“It’s about the separation of them conceptually. It’s as if his voice, and the pull of it, the magnetism, becomes weaker. It’s a sort of inner journey, but what I’m really talking about is the difference between grand opera and chamber music. Here I’ve got all the instruments on the stage, my relationship with the singers is different, and the give and take . . . it becomes one.”

Birtwistle is always more comfortable talking about the technical refractions of his work than the emotional ones. He chooses the same stories because he believes we already know the characters: the rest is how he chooses to angle them. “They come into the world fully formed with their psychology,” he says, “and we all know what that is.”

You cannot listen to Birtwistle ploughing his mythological furrow and not think of the remoteness of this artist. For once, he agrees with my premise. “My isolation . . . it’s had a very profound influence on the way I do things”. We’re not talking about gentle Wiltshire, nor even the island in the Hebrides where he lived for ten years with his wife and sons. “I could do what I did there anywhere,” he insists.

The isolation goes back farther, to the world Birtwistle emerged from as the son of two farmers on a smallholding just outside Accrington, when he first heard the idea in his head that said music. Very early on, he picked up a clarinet, “and as soon as I could learn notation I wrote music. The first piece I wrote was a gavotte, and I put it into Punch and Judy. I was under 7 years old, and it didn’t get very far — but I did continue it.” But composition was a hazy notion. “Nobody knew what a composer was. It was what Beethoven did.”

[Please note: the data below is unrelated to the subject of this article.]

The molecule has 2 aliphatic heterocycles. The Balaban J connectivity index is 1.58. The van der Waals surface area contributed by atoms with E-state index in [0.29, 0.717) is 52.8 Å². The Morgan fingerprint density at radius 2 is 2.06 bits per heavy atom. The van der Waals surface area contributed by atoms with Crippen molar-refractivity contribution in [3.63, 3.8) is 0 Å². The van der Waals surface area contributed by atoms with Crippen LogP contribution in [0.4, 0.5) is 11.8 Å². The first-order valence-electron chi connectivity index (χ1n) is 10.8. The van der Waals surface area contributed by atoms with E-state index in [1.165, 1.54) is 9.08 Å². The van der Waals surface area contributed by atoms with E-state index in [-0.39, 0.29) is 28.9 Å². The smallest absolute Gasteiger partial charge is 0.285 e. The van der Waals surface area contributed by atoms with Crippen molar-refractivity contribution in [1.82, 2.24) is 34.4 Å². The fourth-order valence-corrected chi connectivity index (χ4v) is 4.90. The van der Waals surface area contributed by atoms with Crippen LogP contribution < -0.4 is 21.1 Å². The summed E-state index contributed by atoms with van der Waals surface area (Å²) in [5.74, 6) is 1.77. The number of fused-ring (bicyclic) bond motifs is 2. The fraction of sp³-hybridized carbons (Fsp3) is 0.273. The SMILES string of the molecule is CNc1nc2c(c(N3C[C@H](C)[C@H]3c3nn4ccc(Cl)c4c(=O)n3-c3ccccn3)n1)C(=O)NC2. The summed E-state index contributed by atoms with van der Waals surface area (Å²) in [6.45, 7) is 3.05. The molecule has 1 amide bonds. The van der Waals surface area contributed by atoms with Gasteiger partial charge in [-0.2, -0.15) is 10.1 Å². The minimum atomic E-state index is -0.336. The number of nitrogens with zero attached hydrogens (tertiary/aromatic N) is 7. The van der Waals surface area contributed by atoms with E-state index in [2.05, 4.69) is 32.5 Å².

He won a scholarship to the Royal Manchester College of Music, and the official biography has him start there, butting excitingly against other soon-to-be-great composers, among them Sir Peter Maxwell Davies. Now, he seems more ambivalent. “When I became a music student I felt a bit like children who are born into the world with creativity and lose it very quickly. I had to re-find something that I had previously. But you don’t come into life and say you’re going to be a composer. You can do that a little more now — they teach composition, don’t they? Or try.”

Birtwistle certainly isn’t sold on the academic language of music. The knotty structures of Serialism — the defining school of thought for most composition students in the 1960s and 1970s, and the one that many subsequently fled from — is “like any -ism, only academic if you just follow the process for the sake of the process”. If there’s a system to Birtwistle’s music — which, even if it sounds wild, always seems to have a convincing thread — he isn’t owning up to it. “It doesn’t matter what you use — use anything you lay your hands on.”

That’s about as far into nurturing as Birtwistle goes. On the state of classical music today he is genially grumpy. “There’s a thing being debated somewhere — is pop music the new classical music? And I heard the Worshipful Company of Musicians were debating a few weeks ago on ‘why we need more music’. ” So, why do we? “I haven’t got an answer. Because I choose to write some.”

Recently Birtwistle was approached by a group who wanted to adapt one of his orchestral pieces. “They wanted to ‘remix’ my Triumph of Time,” he says. “I said it was perfectly mixed already.” My halting attempt to explain the new vogue for genre-blending falls on deaf ears. “The thought that I could do something and somebody else could make it more palatable . . . that’s what I do anyway. You should always give creativity the benefit of the doubt.”

Birtwistle is never going to win any awards for explaining himself — but at 75 and with his creativity undimmed, it’s difficult to hold that against him. A violin concerto is being prepared, and he talks me through an incredibly fiddly half-hour piece for voice, piano and cello, which began as a setting of a Rilke love poem before turning into a series of variations, each a version of the one preceding it, followed by “an explosion of it, which is a fugue”.